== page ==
Somalia's Bakool bans miraa consumption

Beth Mbaya for Meru County Tourism Directorate displays khat (Miraa) at the Kenyatta International Convention Centre,Nairobi. (Photo/Elvis Ogina)
NAIROBI, KENYA: A federal region in Somalia has banned miraa consumption, causing panic in the local export chain.

Exporters fear the ban announced by the Bakool region could trigger a larger crisis in the embattled sub-sector.

Bakool, a small neighbourhood of sorts in south western Somalia, consumes one tonne of miraa a day. Supplies to Bakool land at the provincial capital of Hudur, according to local exporters.

A tonne is 10 sacks of special miraa worth Sh50,000 each plus a carriage cost of $3,000 (about Sh300,000), meaning the landed cost to the region for a tonne is roughly Sh800,000 a day.

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Miraa exports average 10 cargo flights a day carrying nine tonnes of the stimulant with a combined value of over Sh63 million.

"Our problem is they have the audacity to ban miraa. We view it as an indication of what the intentions are in other regions," said the treasurer of Nyambene Miraa Traders Association (Nyamita), Kimathi Munjuri.

The ban is also seen as alarming because traditionally it is radical islamist groups controlled territories under Al Shabaab that outlaw miraa consumption.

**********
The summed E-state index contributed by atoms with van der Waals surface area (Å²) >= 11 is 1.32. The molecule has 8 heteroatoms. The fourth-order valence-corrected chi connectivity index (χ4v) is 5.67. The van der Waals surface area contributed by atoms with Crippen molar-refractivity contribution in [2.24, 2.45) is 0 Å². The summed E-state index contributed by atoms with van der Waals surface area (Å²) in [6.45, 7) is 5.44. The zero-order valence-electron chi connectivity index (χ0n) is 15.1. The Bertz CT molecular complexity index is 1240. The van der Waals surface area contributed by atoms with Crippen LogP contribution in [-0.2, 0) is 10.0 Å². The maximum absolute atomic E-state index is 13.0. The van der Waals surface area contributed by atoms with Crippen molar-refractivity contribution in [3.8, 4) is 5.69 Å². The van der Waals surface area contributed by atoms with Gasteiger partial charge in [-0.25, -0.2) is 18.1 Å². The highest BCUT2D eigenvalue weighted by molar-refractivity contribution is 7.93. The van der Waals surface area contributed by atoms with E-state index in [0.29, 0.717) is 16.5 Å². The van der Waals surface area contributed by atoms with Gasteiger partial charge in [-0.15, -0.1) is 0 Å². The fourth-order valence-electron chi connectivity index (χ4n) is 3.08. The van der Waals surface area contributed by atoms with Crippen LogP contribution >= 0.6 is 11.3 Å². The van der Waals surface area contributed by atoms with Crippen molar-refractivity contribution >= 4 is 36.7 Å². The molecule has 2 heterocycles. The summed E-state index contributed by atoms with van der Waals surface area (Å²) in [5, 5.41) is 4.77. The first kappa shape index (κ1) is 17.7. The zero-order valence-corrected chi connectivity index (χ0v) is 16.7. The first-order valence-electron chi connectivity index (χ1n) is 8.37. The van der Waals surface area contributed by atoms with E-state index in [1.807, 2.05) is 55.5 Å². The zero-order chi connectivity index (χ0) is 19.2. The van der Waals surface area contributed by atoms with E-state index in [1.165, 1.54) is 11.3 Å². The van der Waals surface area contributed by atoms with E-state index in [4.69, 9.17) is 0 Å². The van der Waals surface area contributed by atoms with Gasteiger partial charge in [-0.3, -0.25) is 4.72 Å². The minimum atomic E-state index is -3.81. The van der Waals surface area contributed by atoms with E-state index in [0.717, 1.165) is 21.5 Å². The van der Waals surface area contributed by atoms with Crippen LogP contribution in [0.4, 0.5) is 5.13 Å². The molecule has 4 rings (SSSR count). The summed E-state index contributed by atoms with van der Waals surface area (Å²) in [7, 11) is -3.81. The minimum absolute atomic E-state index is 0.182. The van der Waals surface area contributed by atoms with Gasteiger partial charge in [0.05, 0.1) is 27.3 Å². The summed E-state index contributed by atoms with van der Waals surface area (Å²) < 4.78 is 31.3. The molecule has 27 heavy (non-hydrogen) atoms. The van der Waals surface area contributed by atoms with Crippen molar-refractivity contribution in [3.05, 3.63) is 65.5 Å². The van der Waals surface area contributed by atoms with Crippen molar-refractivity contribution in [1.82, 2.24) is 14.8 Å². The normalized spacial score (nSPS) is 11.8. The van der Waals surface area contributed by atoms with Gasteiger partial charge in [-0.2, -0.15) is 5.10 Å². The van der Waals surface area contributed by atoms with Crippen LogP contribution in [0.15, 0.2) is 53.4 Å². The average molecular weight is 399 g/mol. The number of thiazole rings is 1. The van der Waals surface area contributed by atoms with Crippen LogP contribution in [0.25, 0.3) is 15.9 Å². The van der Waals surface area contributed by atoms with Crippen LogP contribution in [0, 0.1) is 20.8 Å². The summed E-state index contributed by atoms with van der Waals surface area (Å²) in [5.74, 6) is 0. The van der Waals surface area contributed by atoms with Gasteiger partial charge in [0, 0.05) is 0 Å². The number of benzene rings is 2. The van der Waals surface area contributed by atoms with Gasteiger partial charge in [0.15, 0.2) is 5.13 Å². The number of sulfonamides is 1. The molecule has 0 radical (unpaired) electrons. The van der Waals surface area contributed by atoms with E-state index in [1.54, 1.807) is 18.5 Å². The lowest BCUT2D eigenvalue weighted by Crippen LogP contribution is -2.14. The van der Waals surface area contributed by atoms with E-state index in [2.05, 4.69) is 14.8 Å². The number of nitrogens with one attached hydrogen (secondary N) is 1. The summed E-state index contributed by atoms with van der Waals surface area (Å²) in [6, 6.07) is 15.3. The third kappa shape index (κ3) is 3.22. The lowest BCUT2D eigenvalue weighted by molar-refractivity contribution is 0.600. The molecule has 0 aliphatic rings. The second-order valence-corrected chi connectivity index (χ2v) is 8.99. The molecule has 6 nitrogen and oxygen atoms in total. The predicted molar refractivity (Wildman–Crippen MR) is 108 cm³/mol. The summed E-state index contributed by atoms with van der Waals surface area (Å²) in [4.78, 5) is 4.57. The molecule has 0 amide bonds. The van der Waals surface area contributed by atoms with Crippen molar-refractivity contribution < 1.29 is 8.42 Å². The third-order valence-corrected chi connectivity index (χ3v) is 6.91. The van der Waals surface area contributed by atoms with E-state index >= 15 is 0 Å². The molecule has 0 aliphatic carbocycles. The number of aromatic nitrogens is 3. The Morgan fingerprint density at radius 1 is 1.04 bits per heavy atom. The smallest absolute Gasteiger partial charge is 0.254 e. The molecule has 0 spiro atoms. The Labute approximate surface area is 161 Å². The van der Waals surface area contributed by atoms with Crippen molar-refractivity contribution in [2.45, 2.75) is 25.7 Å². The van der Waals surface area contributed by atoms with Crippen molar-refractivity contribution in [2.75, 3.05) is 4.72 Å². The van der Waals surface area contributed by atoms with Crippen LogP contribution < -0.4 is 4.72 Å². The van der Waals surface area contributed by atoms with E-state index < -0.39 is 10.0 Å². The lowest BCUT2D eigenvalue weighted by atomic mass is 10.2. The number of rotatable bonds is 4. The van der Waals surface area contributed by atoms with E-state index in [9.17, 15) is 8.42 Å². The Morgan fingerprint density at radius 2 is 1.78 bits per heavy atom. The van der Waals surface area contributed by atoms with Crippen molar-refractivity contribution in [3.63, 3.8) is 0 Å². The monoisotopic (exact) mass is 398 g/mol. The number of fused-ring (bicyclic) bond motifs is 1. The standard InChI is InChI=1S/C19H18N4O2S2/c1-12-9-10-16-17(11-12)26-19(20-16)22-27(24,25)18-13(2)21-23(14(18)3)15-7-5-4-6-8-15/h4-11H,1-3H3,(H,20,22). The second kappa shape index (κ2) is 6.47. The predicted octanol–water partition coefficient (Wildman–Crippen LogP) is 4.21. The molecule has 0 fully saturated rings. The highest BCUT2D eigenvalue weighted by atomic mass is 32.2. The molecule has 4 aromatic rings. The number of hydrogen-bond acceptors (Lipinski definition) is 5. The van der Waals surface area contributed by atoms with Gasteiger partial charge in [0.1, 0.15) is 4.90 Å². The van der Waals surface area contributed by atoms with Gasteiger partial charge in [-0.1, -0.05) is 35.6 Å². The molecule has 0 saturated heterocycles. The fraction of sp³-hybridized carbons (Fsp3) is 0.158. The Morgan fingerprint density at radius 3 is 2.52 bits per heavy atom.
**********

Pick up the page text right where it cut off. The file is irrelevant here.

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But this time round the ban has been effected by a regional government allied to the transition government, which is seen as friendly to Kenya.

According to international news agencies, the region said consumption of the stimulant was adversely affecting military operations against Al Shabaab fighters, claims Nyamita brushed off.

SEE ALSO :Miraa farmers turn to other crops as export freeze bites

A nationwide ban last year by the Somali government was lifted when Kenya intervened diplomatically.

Nyamita believes that not enough has been done to cushion the sub-sector from such shocks.

Mr Munjuri said for the third straight day, their aircraft had not landed at Bakool’s Huddur airstrip.

“We have been losing daily because of the ban on miraa by Bakool. Usually, one Fokker 50 drops a tonne of miraa at Huddur then flies to Mogadishu to drop the other five tonnes.

“We have lost income for the past three days and our national government must intervene fast because livelihoods are threatened. Their claim that miraa is affecting the fight against Al Shabaab is suspect. How is that possible?” he asked.

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The official said usually 10 planes, including Fokker 50s, fly to Somalia ferrying miraa daily.

“Each tonne of miraa is valued at about Sh1 million. It is a big loss of income for our farmers to lose Sh1 million daily,” said Munjuri.

Miraa is not as dangerous as previously thought, claimed a new research earlier this year.

Among the benefits the Kenya Medical Research Institute study listed is that miraa helps in weight management. The miraa market has suffered hugely after the United Kingdom banned consumption in 2013.

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